What the Musée Orsay does best is something very different. It highlights the intellectual, social and cultural developments that were instrumental in turning what could have been just a carnival attraction into a revolutionary art form. This approach is more up the museum’s allée: similar to how its permanent collection combines works of genius by artists who were marginalized in their time and the more conventional portraits and other paintings that defined their society, and were a kind of contrast agent for the geniuses to struggle against. (For those who’d like an exhaustive, but probably exhausting, course in 19th-century visual culture, the basic entrance ticket, at 16 euros, covers both the exhibit and the permanent collection.)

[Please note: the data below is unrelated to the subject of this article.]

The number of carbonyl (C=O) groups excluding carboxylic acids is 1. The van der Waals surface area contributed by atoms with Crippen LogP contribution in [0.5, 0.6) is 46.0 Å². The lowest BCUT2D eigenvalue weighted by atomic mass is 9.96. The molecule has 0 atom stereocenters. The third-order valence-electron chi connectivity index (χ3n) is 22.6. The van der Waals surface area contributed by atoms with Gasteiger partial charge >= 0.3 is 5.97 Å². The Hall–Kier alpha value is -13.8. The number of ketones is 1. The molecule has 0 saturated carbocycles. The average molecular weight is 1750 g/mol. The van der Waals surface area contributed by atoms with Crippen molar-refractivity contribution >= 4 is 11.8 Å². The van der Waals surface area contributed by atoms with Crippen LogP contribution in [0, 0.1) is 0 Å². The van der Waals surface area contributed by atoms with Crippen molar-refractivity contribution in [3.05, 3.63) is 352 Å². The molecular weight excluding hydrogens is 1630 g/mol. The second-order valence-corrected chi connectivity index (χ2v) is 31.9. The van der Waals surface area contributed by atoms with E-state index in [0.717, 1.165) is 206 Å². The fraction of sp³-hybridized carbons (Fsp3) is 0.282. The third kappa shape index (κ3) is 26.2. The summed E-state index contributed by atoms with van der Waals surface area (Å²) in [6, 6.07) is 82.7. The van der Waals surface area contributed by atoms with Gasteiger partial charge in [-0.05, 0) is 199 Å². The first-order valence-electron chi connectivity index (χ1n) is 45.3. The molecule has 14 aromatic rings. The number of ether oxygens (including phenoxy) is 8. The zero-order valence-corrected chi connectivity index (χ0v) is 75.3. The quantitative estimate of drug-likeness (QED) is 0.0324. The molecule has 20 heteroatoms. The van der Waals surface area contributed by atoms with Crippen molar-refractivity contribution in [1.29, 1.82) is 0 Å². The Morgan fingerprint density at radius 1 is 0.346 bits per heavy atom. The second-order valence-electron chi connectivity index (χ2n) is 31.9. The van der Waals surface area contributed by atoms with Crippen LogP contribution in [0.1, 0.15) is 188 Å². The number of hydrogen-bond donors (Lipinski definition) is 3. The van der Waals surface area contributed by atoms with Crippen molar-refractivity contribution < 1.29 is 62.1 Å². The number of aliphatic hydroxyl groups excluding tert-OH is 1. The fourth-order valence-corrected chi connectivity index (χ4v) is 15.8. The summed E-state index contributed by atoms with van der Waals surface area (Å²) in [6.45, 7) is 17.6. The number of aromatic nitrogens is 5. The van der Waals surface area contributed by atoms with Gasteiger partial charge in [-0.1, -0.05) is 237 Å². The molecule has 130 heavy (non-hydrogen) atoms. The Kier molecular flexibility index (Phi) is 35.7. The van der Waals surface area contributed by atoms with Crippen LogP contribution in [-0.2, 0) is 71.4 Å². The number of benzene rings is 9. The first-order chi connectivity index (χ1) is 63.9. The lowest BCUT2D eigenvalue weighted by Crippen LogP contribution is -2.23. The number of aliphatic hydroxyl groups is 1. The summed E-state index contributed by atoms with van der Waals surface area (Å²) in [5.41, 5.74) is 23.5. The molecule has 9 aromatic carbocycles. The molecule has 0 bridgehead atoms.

One of the key elements the exhibit explores is the idea of new perspectives. The construction of tall buildings, and also balloons and airships, gave the public a new bird’s-eye vista of their physical surroundings. These were first exploited in paintings and photos, for example depicting views from the Eiffel Tower. In a different way, the proliferation of construction, beams and girders led to fragmentary views (for example, part of the composition in Gustave Caillibotte’s Le Pont de l’Europe consists of perspectives through the criss-crossing iron supports of a bridge). These fragmentary views were similar to (and sometimes intentionally replicated by) the view through the camera lens.